Uruguayan author Eduardo Galeano, whose The Open Veins of Latin America became a classic text for the left in the region and propelled the author to fame, died on Monday at age 74. Galeano had been ill with lung cancer for several months.
Galeano’s work inspired several generations of Latin Americans with powerful, acerbic descriptions of the continent’s exploitation by capitalist and imperialist forces. The writer defined himself as someone who helped rescue “the kidnapped memory” of Latin America, a “despised and beloved land.”
No work reflected that more than Open Veins, published in 1971. In it, Galeano wrote that Chile with its vast nitrate deposits, Brazil with its abundant rain forests and small Venezuelan towns with oil reserves “had painful reasons to believe in the mortality of fortunes that nature bestows and imperialism usurps.”
His work is a mixture of meticulous detail, political conviction, poetic flair and good storytelling, wrote his friend, the Chilean novelist Isabel Allende, in the foreword to a recent edition.
“The world and Latin America have lost a maestro of the liberation of the people,” said Bolivian President Evo Morales, a left-leaning leader. “His messages and works have always been oriented toward defending the sovereignty and dignity of our peoples.”
Born in Montevideo in 1940, Eduardo German Hughes Galeano began his career at 14 publishing cartoons under the name “Gius” because of the difficult pronunciation of Hughes in Spanish. Shortly thereafter, when he began writing news articles, he would use Galeano.
As a young adult, Galeano did several jobs while he wrote on the side: courier, factory worker, bank teller, and stenographer, among others.
From the beginning, Galeano’s ideology and works embraced ideas on the left. Those ideas forced him into exile in Argentina and Spain during Uruguay’s military dictatorship between 1973 and 1985. “The only way that history won’t repeat itself is by keeping it alive,” he once wrote.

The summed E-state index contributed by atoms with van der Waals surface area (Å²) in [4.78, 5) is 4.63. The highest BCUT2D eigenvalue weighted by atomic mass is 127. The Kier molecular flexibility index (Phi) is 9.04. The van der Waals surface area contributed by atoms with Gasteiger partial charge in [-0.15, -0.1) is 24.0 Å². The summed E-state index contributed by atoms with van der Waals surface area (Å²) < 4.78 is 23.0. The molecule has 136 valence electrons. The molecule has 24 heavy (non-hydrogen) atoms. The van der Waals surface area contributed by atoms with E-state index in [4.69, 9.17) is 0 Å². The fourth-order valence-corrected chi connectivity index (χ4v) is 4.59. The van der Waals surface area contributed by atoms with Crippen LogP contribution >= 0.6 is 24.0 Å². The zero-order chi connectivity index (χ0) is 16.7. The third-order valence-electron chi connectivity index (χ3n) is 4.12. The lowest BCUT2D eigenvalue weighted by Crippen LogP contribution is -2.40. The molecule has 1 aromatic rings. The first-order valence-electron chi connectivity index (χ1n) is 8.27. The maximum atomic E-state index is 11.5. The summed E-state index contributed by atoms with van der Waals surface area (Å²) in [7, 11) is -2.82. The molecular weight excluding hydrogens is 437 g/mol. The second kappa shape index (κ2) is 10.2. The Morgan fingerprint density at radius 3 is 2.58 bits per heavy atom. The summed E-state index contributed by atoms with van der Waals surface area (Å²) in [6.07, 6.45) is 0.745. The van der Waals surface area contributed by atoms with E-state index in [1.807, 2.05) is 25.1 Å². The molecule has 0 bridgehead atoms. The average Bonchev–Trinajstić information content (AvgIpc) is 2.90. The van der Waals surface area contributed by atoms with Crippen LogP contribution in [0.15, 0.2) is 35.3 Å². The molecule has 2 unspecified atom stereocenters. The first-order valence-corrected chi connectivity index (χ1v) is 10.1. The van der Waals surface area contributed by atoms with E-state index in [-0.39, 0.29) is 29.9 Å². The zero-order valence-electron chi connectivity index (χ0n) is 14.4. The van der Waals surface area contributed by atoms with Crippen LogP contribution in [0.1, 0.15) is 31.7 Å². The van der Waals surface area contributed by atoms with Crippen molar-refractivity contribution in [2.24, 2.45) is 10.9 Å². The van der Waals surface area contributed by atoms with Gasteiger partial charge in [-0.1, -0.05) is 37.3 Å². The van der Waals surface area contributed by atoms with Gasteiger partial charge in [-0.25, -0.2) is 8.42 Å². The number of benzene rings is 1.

Following the 1973 coup and the banning of the book, he fled to Argentina. When that country’s military dictatorship began its “dirty war” against leftists in 1976, he went into exile again, this time in Spain.
He later moved to distance himself from his most famous work, and in particular what he described as a “stodgy” writing style, saying in 2014: “Open Veins tried to be a book of political economy, but I didn’t have the necessary training.”
Returning to Uruguay after the return to democracy, he was frequently seen in Montevideo cafes debating with other intellectuals or simply shooting the bull with friends or people he had just met.
After two failed marriages, he married Helena Villagra in 1976 and together they had three children.
Over his career, he would write several more books focused on the politics and economics of the time. Days and Nights of Love and War, published in 1978, examined the military dictatorships in Argentina and Uruguay.
The Memory of Fire, published in 1980s, is a three-volume narrative of the history of Americas. In The Book of Embraces, published in 1991, Galeano wrote about his views on art, politics and emotion while also offering a withering critique of capitalism. In 1995, Galeano, wrote Soccer in Sun and Shadow, a review of the history of the game he loved.